- Brock Hinzmann. Brock Hinzmann has spent nearly 40 years as a futures researcher and “sensemaker” at SRI International (formerly, Stanford Research Institute) and at SRI spinoff consulting companies in a wide range of technology and business areas. He has consulted to industrial companies and government agencies to implement programs in horizon scanning and foresight, the creation of futures scenarios, opportunity discovery workshops, and the creation of technology road maps. He worked on such projects as Energy Scan meetings in 2001 and 2002 with commercial and national oil companies, which forecast future impacts of early signals of change, The Future of Manufacturing (US National Institute of Science and Technology), future scenarios in climate change (US National Oceanic and Atmospheric Administration), and future scenarios in the global health care system (Society of Chairs of Academic Radiological Departments). He contributed to the US National Intelligence Council’s Global Trends 2025 and Global Trends 2030 forecasting reports. Brock is currently a partner in Business Futures Network (a UK-based foresight consulting company), which recently produced scenarios of the future of megacities. He is co-chairman of the Silicon Valley Node of the Millennium Project, a network of futurists in over 65 countries, which has produced scenarios of the future of technology and work and the future of terrorism (for NATO). He is also Chair of the Santa Clara Valley Chapter of ASM International (the advanced materials society), which offers 9 technical meetings each year. He has a BA in International and Germanic studies from Willamette University and an MBA in international business from San Francisco State University.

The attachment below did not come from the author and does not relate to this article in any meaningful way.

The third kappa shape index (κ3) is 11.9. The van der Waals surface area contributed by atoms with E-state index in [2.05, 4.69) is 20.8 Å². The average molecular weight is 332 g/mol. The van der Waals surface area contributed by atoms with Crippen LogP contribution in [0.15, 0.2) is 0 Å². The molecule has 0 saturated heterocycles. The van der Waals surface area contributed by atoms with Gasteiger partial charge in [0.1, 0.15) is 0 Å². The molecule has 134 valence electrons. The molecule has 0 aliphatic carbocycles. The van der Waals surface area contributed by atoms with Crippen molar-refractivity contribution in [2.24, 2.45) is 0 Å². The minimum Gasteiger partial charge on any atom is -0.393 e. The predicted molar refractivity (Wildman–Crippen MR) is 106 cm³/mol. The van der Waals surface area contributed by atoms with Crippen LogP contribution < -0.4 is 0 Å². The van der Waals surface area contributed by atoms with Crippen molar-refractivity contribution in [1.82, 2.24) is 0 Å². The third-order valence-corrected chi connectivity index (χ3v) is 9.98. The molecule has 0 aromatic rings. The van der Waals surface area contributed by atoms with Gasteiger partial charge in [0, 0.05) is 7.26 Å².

- Eilif Trondsen. Eilif—a transplanted Norwegian who has spent his whole professional life in Silicon Valley—has led and participated in a number of syndicated research programs and numerous consulting projects during his 35 years at SRI International (formerly Stanford Research Institute) and Strategic Business Insights (a spin-out from SRI, located on the Menlo Park campus of SRI). Eilif has also been Adjunct Professor of Economics at a number of Bay Area universities. Most of his work has focused on eCommerce, Learning, Innovation, and Virtual Technologies, and in recent years much of his work has focused on the Nordic region, especially Finland and Norway, including projects for Tekes and the Norwegian Research Council, and two projects funded by Nordic Innovation. He is currently the project leader of a new Nordic Innovation project awarded to Silicon Vikings, which will build a Nordic EdTech Network. He has been a Board member of Silicon Vikings for the last 5 years, and have been the Chair of the Special Interest Group on Entrepreneurship and Learning since its beginning